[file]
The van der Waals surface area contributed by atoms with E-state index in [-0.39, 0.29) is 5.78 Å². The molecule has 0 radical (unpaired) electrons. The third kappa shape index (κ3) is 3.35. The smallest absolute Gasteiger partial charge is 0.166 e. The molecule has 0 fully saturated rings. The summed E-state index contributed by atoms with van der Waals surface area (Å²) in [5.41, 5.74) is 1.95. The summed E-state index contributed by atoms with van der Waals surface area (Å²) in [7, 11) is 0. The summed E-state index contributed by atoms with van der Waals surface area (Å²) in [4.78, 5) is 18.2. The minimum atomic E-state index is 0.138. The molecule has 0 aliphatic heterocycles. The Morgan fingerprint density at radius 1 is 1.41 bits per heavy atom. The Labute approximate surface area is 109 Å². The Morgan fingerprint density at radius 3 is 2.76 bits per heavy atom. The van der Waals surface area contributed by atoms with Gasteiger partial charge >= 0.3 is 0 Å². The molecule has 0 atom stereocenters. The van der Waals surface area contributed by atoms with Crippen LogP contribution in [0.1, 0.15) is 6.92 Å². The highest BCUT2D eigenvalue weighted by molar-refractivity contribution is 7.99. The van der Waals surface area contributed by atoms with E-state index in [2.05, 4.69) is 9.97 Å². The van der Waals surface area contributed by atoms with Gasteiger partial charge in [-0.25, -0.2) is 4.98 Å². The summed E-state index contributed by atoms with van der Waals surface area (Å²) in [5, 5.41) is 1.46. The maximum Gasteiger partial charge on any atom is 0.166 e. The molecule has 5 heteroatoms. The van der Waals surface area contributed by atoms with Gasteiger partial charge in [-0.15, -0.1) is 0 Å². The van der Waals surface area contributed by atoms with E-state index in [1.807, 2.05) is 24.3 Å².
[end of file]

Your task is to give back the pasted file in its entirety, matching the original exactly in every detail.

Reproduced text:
The van der Waals surface area contributed by atoms with E-state index in [-0.39, 0.29) is 5.78 Å². The molecule has 0 radical (unpaired) electrons. The third kappa shape index (κ3) is 3.35. The smallest absolute Gasteiger partial charge is 0.166 e. The molecule has 0 fully saturated rings. The summed E-state index contributed by atoms with van der Waals surface area (Å²) in [5.41, 5.74) is 1.95. The summed E-state index contributed by atoms with van der Waals surface area (Å²) in [7, 11) is 0. The summed E-state index contributed by atoms with van der Waals surface area (Å²) in [4.78, 5) is 18.2. The minimum atomic E-state index is 0.138. The molecule has 0 aliphatic heterocycles. The Morgan fingerprint density at radius 1 is 1.41 bits per heavy atom. The Labute approximate surface area is 109 Å². The Morgan fingerprint density at radius 3 is 2.76 bits per heavy atom. The van der Waals surface area contributed by atoms with Gasteiger partial charge >= 0.3 is 0 Å². The molecule has 0 atom stereocenters. The van der Waals surface area contributed by atoms with Crippen LogP contribution in [0.1, 0.15) is 6.92 Å². The highest BCUT2D eigenvalue weighted by molar-refractivity contribution is 7.99. The van der Waals surface area contributed by atoms with E-state index in [2.05, 4.69) is 9.97 Å². The van der Waals surface area contributed by atoms with Gasteiger partial charge in [-0.25, -0.2) is 4.98 Å². The summed E-state index contributed by atoms with van der Waals surface area (Å²) in [5, 5.41) is 1.46. The maximum Gasteiger partial charge on any atom is 0.166 e. The molecule has 5 heteroatoms. The van der Waals surface area contributed by atoms with Gasteiger partial charge in [-0.15, -0.1) is 0 Å². The van der Waals surface area contributed by atoms with E-state index in [1.807, 2.05) is 24.3 Å².